Over the years, I have noted several sleepers in the church.
The first one I encountered was Mr. Bassinger. I started singing in the choir at Southside Baptist Church when I was 10 years old. Every Sunday I was positioned on the outside seat on the row with the men. I always sat beside Mr. Bassinger. But, one Sunday, he happened to fall asleep during the pastor’s sermon, and he remained asleep as the choir stood to sing the invitation hymn, “I Surrender All.”
Just as the pastor was in the height of his invitation, Mr. Bassinger let out a rip-roaring snore and gasp. The pastor heard it, but was unclear as to what the racket was or from where it came. It caused no small response from the pastor.
Then, there was Mr. Wilkins, of First Baptist Church. Mr. Wilkins was a chronic-like sleeper. He said for a long time that when he sat down and got comfortable that he could not help but go to sleep. Mr. Wilkins was faithful to attend every service, but he was equally prone in every service to go to fold his arms and nod off to sleep in the metal chairs we had in the sanctuary. But, when the pianist struck the first invitation hymn chord, he always woke right up and sang the music with us — sometimes even responding to the altar call and going to the altar to pray.
Mrs. Funkhouser of the Methodist church our family attended for a while when I was a kid was particularly funny to observe. She would always sit on the back row. Usually about halfway during the sermon, she would lean forward and place her chin on the back of the pew in front of her. As she would sleep, her lower lip would flutter with each breath. At least she did not make any racket.
Miss Glondina, of the Willow Island Church I pastored for so many years, was apparently fond of the sanctuary pews as being comfortable to sleep on. Miss Glondina had never married, and had lived most of her life in her parent’s house with her sister. The two were very faithful to attend services. But, more often than not, Miss Glondina would stretch out on the pew and go to sleep, curling up in a fetal position. Being a tiny person, she did not take up much room on the pew between the people with her. The only person bothered by it all was her sister, who sometimes would jar her awake and shake her finger at her. I would just keep on preaching.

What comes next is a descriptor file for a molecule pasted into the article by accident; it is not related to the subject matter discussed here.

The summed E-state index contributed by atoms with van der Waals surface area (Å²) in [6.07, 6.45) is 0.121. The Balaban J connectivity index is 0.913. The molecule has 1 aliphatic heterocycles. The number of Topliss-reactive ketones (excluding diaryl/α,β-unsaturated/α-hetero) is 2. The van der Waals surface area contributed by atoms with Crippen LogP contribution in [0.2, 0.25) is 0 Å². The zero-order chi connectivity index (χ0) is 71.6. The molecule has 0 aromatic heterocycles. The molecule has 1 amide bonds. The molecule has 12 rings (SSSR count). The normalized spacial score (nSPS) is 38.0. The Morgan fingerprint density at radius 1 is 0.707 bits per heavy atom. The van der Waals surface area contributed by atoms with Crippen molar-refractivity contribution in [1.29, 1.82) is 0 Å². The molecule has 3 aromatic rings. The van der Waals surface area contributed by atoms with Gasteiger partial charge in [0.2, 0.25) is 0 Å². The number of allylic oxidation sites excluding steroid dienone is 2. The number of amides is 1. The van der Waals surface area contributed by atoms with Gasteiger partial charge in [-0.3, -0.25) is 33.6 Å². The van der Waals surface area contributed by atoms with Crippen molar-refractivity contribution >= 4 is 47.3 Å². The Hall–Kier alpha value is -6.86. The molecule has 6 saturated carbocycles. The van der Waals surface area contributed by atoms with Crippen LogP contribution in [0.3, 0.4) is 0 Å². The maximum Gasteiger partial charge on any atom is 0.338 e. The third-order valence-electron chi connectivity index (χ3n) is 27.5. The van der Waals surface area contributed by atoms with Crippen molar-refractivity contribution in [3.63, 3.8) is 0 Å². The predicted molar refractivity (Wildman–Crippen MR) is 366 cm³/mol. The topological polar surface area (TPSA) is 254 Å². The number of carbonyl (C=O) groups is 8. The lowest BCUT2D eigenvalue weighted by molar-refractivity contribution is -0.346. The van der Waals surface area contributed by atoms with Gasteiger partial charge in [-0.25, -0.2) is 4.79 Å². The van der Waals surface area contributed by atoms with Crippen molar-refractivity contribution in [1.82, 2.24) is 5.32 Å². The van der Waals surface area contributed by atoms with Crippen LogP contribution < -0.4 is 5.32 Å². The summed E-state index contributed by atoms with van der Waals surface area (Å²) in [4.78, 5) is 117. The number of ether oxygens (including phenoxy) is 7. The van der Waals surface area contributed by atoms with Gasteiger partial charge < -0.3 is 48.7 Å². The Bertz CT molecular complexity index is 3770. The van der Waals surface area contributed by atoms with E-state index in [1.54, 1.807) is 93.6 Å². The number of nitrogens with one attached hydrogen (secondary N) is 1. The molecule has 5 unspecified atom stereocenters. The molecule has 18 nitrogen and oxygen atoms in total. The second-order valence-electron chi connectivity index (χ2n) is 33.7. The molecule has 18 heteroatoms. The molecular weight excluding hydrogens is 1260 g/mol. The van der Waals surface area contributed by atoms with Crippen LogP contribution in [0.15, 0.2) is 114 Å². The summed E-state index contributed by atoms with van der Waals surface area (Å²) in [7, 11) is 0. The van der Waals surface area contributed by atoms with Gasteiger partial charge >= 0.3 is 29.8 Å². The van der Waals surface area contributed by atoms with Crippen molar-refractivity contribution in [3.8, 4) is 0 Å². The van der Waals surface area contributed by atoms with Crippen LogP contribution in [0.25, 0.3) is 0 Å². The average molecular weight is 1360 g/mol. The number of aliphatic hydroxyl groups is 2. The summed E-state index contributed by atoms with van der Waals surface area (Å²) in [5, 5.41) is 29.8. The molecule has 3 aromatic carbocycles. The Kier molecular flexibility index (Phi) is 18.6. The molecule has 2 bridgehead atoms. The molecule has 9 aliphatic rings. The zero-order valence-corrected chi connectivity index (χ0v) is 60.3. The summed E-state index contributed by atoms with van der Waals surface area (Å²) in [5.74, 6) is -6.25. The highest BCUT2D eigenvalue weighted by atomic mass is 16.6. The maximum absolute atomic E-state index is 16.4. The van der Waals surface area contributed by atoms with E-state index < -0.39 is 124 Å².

When one thinks of sleepers in the church, Eutychus of Troas (Acts 20) comes to mind. Eutychus fell asleep in a third story window and fell to his death while the Apostle Paul was preaching. Fortunately, Paul restored the young man to life.
On a broader scale, however, the contemporary Church has a more serious problem with slumber among its ranks. It is not found in the occasional sleepiness of individuals as such, but it is found in the overall spiritual sleepiness of the institution at large.
Our institution is characterized by too many sleepers. While we sleep, society worsens. While we sleep, morals worsen. While we sleep, our sensitivity to Biblical standards worsens. While we sleep, the political grip of the spirit of anti-christ worsens.
The Church needs to wake up!
Apostle Paul stated, “Let us not sleep … but let us watch and be sober.” According to W.E. Vines, the term sleep refers to “a condition of insensitivity to divine things as well as a state of conformity to the world.”
It is only as the Church is awake can we make a difference in the way ordained of God. But, as things now stand, the most of those associated with the church-like spiritual napping in the sanctuaries of don’t-say-anything-openly-about-God. You better believe the social elitists, politicians and economists who are engineering a new world order understand how important it is to get anti-God things done while the Church is dozing off.
After Mr. Bassinger’s sleepy snort, Preacher Byrd responded, “Whoever said that was of the devil!” When the church service finally came to an end, I tried to tell the preacher differently. But, by that time, most everyone in the choir and in the front pews was rather well embarrassed for Mr. Bassinger.
The Rev. Ron Branch is pastor of Faith Baptist Church in Mason, W.Va.
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